Tuesday, December 16, 2008

An interesting article here about how romantic comedies affect our perceptions of our real, everyday relationships. As I read through the article, I was reminded of the wife of a friend of mine who complained that her husband, "didn't sweep her off her feet" anymore after ten years of marriage. When I tried to explain to her that marriage didn't work that way, that the "being swept off one's feet" emotion existed only in the early stages of a relationship, she got mad at me and yelled into the phone, "He just needs to read a good romance and he'll understand!"

That conversation has stayed with me for years. The woman ended up leaving her husband for someone new -- someone who ignited that longing to be "swept" along and I spent a great deal of time wondering if the books I wrote were somehow to blame for her poor understanding of the ups and downs of a long-term relationship.

But then I remembered that most romance books end at the altar. Those heady moments of first love, the joyous discovery of each other's foibles, each one overlooking the other's small imperfections and seeing only the greater good -- that's the part of the relationship we find exciting. That's what we want to read about. Over and over and over.

Are we, however, doing a disservice to couples everywhere? The article and study are being done in Britain (although anyone can participate in the study. I think I'm in -- I answered all 14 screens of questions only to have my Internet hang up when I tried to enter my email addy. Not sure it went through or not), but no matter where you are, the romance genre will find you. And once it does, the question remains -- when you pine after Mr. Darcy or Phillip Townsend, are you ruined for all the real men and the real work of real relationships?

Play safe,
Diana

1 comment:

Secundo Dharma said...

Hi Diana :)

I don't know that the problem is in pining about Mr Darcy or any particular fantasy. I think 'the problem' such as it is, is in swallowing the collective fantasy rather than picking and choosing between fantasies until you find the one that is right for you.

Somewhere in middle school there is a strong tendency to conform and fit in, but part of the natural maturation process lies in learning the rules to 'fit in' and then proceeding on to create your own rules for living.

The romance novels heroes have a dual appeal. In one, they present the lovely archetypes that populate the world mythology - this seems healthy. In the other they repeat the same formula over and over to establish the 'normal' fantasy. This second fantasy is a reinforcement of he social collective view of normal and good - a sort of socially acceptable persona - that is neither good nor bad, but not a good fit for most people. It is the way WE SHOULD be rather than the way I ACTUALLY am.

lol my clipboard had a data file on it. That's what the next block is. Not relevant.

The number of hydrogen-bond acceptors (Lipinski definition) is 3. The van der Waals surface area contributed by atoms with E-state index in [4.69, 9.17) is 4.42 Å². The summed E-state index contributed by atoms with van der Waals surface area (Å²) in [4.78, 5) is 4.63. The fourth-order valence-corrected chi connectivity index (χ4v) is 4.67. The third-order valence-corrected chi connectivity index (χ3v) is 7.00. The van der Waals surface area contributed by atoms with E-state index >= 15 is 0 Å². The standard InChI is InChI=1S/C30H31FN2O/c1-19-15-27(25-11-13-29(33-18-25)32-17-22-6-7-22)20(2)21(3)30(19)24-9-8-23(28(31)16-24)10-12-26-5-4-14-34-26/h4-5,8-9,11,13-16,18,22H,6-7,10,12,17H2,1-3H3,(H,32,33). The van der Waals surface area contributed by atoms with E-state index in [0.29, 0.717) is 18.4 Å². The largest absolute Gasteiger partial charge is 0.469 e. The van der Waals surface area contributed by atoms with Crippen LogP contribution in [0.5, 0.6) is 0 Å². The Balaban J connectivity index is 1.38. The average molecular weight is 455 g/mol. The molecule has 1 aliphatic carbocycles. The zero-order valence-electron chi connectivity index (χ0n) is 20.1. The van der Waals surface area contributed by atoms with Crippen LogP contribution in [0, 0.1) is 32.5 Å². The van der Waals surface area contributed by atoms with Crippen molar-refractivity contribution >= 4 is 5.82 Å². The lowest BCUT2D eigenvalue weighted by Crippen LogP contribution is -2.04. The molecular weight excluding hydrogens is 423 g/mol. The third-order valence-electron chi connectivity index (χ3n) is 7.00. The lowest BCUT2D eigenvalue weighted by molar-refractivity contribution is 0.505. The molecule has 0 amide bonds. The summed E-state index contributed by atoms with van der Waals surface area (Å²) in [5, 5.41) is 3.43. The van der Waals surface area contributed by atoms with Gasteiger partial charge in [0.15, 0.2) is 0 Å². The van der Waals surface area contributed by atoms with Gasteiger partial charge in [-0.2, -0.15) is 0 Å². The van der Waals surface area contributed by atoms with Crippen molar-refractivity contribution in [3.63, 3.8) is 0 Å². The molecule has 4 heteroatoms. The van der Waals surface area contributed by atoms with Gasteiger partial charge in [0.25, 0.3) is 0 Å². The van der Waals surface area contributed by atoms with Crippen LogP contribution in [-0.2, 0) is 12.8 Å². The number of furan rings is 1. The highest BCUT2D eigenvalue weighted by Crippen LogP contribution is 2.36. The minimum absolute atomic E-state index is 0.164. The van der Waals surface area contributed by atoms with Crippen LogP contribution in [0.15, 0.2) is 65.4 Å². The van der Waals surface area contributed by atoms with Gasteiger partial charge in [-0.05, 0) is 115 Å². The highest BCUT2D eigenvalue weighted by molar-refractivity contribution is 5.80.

A good romantic fantasy is a good romantic fantasy. I think the problem lies within pursuing the collective romantic fantasy than one's own PERSONAL romantic fantasy.

Most people don't know who they are and don't know what there fantasy is, so they accept the house in the suburbs, or the vacations in the Caribbean or the Society philanthropist or whatever other stereotype they can use. This is sad but it only means their personal life is emptier than if they worked towards finding out what makes them happy and pursuing it.

The marriage ending because the collective fantasy that they married turns out to be no fun is a problem but it can be either a turning point to discover what you love, or a more of the same where someone goes off in search of another version of the same fantasy.

I don't blame the romance novel, I blame the laziness of the individual in not exploring their own personal romance.

BTW - this is one of the reasons I like Phillip and Sarah. Both of them struggle with the issue of how to relate their internally satisfying kinkiness with the externally programmed collective romantic fantasy. And both of them say - screw the prepacked fantasy, lets make up one of our own.

Secundo --- who rarely reads or comments on blogs but --- what the heck :)